Legal, decent, honest, truthful
The key "lie" in the ad was that police officers will spend 80% of their time "on the beat". The ASA pointed out that this only included a fraction of police officers and anyway "the beat" actually includes being in meetings, offices, and doing related paperwork. For example, if a neighbourhood officer attends a report of burglary at a local supermarket, they may spend an hour at the premises looking at CCTV, writing a statement and checking out the scene of the crime. The government would have you accept that time as "beat" time. Worse, they want you to accept that being in a three hour Neighbourhood Action Group meeting is pounding the beat.
"Don't look round. If one of them talks to us we might have to leave our beat."
The public thinks that being on the beat means walking around local streets available for questions, problems, and on the lookout for crime. The government knows the public thinks that.
In fact, most police areas are so busy that a neighbourhood officer will never spend 80% of his or her time pounding pavements unless he is to completely ignore all crime going on around him. Either he will attend reports of crime in his area, and spend 1-2 hours dealing with the resulting paperwork (assuming there's no arrest to be made or ongoing enquiries with witnesses, in which case the time spent will be considerably more). Or he will hear reports of crime from nearby areas, or areas more distant, and not to attend could be neglect of duty, or just plain lazy.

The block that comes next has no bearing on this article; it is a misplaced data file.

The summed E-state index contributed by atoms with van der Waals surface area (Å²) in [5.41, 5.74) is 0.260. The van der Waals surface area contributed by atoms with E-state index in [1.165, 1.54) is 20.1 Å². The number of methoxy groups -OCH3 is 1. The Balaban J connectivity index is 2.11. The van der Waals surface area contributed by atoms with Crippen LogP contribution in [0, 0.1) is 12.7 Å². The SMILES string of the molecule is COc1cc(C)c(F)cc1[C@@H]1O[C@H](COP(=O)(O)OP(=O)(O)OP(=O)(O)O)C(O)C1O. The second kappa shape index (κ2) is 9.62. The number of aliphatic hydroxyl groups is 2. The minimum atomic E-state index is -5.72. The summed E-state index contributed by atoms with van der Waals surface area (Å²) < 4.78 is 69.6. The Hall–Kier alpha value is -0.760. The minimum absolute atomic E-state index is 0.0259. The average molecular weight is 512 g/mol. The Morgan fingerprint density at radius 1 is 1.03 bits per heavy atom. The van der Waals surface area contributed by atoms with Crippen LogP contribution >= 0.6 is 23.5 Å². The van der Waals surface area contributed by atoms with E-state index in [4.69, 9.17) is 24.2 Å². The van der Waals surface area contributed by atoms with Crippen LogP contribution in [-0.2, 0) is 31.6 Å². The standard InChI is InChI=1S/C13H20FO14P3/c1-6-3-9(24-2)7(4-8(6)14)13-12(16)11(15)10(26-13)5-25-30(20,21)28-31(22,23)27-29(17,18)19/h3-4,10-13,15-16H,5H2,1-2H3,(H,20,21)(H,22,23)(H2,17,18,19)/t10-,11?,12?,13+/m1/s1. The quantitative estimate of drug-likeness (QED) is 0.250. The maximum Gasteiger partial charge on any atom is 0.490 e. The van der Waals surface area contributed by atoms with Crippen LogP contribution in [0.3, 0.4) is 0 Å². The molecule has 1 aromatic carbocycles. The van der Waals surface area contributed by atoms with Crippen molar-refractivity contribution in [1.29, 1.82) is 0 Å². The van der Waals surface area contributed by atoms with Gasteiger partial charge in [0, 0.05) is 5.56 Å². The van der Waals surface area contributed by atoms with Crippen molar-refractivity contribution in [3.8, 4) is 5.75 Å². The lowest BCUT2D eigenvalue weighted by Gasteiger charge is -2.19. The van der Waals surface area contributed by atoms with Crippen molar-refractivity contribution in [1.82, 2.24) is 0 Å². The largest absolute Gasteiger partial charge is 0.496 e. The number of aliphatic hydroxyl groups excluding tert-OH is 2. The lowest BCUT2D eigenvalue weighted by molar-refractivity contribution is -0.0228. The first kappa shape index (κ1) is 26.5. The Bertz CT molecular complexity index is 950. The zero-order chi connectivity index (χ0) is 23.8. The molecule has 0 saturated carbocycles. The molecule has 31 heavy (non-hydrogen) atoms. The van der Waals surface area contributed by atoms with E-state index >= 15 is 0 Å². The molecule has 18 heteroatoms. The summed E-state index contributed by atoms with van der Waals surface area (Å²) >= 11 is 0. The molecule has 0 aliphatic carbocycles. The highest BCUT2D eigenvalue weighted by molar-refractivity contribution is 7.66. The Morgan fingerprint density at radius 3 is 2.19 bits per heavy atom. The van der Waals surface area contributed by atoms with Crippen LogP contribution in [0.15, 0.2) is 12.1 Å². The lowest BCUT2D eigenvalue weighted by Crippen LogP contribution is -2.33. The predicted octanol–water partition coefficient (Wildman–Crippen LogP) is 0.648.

So there is no such thing as being on the beat 80% of the time, unless you staff a police force so vigorously that there are armies of officers walking around with nothing to do. Nobody thinks we should do that, I don't think.
Perhaps, instead of releasing adverts full of deception and untruths, the government should try to push the message that we should not ask for police officers to spend 80% of their time strolling about town when there are unattended reports of burglary, robbery and assault.
Perhaps the government should admit how seriously under-staffed towns in Britain are, and do something about it. Then there would be something worth advertising.
'Diary of an On-Call Girl' is available in some bookstores and online.